Practically Painless NT to Windows Server 2003 Migration: Implementation and Beyond

Windows NT to 2003 migrations are serious business, but they are not impossible. Beth Cohen and Hallett German continue a new series of articles designed to help you plan and administer a successful, and practically pain-free, NT/2003 migration.

By Hallett German | Posted Sep 10, 2003
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As has been widely published in the technology press, Microsoft has announced it will terminate support for Windows NT by 2005, forcing all the small and mid-sized businesses currently running Windows NT to upgrade and convert or risk business disruption from running obsolete systems. Unlike with previous Microsoft conversions, though, moving to Windows 2003 and its greatly enhanced features and toolset can be both relatively painless and beneficial to your business. And fortunately, there are many tools and techniques to help with this momentous task.

As an example, the NT to Windows 2003 migration for the mid-sized law firm of Kalowe, Gaffin, and Zeigler has been proceeding smoothly. Several NT domains and legacy systems have already been retired or consolidated, and the users have so far been only minimally affected. Because Jennie York’s small but valiant two-person IT team made most of the needed planning decisions in advance, the team is now ready and adequately prepared for the design and the implementation phases. The team has already planned the next steps, so Jennie is confident that they will be as uneventful as the previous ones.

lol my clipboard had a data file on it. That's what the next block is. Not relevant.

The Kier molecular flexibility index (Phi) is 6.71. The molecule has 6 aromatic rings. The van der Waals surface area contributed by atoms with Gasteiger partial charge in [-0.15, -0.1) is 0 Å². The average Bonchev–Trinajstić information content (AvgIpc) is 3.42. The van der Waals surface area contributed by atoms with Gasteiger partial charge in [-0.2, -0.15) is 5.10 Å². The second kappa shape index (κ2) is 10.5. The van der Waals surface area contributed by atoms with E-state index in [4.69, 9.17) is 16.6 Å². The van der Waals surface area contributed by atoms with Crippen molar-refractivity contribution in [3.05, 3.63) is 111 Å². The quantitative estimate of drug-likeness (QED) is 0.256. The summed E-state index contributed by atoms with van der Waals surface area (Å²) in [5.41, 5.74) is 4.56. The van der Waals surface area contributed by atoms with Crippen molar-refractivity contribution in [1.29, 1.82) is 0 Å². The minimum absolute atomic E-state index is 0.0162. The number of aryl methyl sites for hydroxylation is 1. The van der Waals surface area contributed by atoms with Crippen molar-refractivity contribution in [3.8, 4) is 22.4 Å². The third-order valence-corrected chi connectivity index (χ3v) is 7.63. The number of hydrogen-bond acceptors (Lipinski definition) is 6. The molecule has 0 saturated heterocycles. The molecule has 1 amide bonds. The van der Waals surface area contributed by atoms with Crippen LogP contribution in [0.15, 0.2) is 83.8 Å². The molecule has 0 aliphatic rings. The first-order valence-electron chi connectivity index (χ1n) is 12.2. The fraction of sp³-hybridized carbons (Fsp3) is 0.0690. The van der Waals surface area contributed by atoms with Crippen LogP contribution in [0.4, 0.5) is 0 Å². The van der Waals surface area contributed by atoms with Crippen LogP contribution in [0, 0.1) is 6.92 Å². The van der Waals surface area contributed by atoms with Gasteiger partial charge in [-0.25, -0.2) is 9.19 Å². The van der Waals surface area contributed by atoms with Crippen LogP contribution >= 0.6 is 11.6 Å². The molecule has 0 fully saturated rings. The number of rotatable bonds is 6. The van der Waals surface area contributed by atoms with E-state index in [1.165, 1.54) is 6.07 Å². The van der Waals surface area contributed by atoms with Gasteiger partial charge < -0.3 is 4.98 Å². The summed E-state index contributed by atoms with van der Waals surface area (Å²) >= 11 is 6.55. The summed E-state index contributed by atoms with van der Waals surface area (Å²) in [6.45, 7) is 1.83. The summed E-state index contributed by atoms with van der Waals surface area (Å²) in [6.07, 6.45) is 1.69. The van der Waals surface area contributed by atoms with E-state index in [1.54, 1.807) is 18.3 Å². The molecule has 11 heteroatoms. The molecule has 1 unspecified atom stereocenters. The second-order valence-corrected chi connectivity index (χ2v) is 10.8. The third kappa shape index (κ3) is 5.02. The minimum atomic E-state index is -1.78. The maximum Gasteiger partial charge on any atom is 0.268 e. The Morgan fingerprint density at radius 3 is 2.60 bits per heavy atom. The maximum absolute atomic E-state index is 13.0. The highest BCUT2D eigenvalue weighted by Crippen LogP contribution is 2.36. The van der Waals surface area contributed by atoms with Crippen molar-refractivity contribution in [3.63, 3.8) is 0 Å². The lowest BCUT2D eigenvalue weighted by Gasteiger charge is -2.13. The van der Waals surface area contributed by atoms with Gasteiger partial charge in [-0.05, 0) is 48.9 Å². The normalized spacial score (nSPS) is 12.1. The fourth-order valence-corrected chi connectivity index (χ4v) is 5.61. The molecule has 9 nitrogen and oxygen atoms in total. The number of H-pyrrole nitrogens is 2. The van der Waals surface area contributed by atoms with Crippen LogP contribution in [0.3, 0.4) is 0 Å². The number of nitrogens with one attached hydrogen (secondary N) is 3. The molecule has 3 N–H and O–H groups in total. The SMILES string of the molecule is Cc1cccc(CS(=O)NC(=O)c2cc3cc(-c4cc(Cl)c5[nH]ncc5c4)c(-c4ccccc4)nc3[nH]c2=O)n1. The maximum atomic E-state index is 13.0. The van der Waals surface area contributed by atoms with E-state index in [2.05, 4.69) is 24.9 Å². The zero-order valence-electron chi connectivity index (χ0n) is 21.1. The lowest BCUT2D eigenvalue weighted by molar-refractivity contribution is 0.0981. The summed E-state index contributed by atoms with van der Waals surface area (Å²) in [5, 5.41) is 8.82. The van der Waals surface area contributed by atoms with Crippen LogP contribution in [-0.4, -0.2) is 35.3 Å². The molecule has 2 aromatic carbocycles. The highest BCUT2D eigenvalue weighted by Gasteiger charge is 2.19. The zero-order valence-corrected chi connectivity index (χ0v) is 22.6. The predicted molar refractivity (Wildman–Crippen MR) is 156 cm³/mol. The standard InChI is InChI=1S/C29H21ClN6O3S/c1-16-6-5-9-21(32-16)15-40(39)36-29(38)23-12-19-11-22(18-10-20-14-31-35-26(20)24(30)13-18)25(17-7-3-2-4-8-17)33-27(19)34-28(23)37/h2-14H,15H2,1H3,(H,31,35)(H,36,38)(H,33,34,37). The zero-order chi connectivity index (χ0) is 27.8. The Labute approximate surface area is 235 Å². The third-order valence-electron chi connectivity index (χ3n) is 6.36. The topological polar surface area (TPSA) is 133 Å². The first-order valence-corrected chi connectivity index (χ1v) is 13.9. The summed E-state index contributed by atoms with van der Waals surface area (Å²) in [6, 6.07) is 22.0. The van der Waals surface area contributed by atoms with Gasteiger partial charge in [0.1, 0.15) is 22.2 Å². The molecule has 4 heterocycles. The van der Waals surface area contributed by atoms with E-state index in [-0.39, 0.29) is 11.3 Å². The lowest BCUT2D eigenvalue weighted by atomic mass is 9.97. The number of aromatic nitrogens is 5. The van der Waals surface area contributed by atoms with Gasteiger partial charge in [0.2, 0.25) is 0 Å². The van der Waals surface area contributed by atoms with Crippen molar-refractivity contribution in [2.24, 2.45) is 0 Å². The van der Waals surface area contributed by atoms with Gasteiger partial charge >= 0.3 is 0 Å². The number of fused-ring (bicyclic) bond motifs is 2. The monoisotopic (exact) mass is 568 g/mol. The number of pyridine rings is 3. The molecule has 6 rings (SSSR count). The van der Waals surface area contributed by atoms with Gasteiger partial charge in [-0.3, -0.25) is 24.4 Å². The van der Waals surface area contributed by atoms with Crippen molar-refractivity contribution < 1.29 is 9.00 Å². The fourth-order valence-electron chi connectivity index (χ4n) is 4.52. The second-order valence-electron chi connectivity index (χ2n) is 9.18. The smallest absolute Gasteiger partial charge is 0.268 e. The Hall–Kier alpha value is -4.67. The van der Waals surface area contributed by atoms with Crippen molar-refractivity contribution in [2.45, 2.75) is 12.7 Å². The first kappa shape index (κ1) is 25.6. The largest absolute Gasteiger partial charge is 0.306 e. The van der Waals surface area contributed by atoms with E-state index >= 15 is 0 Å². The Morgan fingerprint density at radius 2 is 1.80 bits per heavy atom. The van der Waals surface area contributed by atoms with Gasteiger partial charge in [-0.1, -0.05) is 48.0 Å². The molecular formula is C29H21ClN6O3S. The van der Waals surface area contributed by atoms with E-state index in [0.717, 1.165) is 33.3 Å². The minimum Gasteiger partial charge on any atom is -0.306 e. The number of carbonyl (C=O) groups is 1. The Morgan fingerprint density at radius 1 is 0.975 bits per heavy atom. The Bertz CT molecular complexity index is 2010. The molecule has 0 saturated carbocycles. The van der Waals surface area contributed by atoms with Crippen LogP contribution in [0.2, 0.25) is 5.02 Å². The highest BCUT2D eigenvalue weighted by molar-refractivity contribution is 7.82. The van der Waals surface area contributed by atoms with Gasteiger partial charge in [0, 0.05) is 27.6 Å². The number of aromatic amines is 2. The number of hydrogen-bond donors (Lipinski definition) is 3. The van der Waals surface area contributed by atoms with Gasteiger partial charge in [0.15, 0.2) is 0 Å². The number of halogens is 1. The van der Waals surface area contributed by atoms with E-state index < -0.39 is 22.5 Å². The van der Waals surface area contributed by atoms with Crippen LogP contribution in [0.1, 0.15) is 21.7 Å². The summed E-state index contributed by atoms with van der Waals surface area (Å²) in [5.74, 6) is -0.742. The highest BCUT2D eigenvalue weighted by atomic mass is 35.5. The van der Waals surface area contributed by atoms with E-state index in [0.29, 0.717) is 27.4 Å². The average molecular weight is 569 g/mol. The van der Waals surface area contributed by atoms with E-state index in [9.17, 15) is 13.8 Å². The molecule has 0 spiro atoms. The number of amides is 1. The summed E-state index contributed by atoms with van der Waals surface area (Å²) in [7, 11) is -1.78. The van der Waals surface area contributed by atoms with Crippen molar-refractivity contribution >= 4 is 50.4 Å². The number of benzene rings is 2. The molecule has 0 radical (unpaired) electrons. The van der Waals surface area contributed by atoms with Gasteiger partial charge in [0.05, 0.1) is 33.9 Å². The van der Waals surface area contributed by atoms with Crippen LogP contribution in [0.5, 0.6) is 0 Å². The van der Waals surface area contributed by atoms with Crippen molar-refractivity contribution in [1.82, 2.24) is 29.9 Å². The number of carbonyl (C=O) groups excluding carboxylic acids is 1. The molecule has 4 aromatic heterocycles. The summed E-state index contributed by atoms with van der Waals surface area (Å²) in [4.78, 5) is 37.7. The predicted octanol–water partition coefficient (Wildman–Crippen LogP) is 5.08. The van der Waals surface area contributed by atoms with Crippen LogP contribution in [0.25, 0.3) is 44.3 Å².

Like Jennie, you can also accomplish a painless Windows NT to 2003 conversion if you follow some simple suggestions. In our previous article, we discussed pre-installation tips, decision points, and staff/organizational concerns. For this discussion, it will help if you have a good understanding of Active Directory components. If this is not the case, please review our previous two articles that go into the details of Active Directory.

We will first dig into guidelines for designing your Active Directory tree and then follow with an exploration of some implementation tools from Microsoft and third-party companies that can greatly simplify the conversion process. Finally, we will review some post-implementation implications that need to be considered.

Design Guidelines

More Active Directory implementations go wrong at the initial design stage than at any other stage. Because AD is still not very forgiving about mistakes made at the very earliest architecture phases, it's vitally important to have a full understanding of what you are trying to accomplish with your design. If you keep the following items in mind when creating your Active Directory design, you will be able to avoid the common pitfalls.

  • Start with a simple design – One forest containing one domain. Set up a clear and objective set of criteria to justify adding additional forest and domains.

  • Develop a design that can handle unexpected organization/site changes or growth spurts. An inflexible design means potential downtime when reactively adjusting the forest/domain to changing circumstances.

  • When creating your OUs (Organizational Units) design, keep in mind the group members and the required security policies.

  • Site design is important but can always be easily changed since it is a logical grouping of network components. Focus your critical design decisions on the components that are more difficult to change retroactively.

Page 2: Implementation Tools

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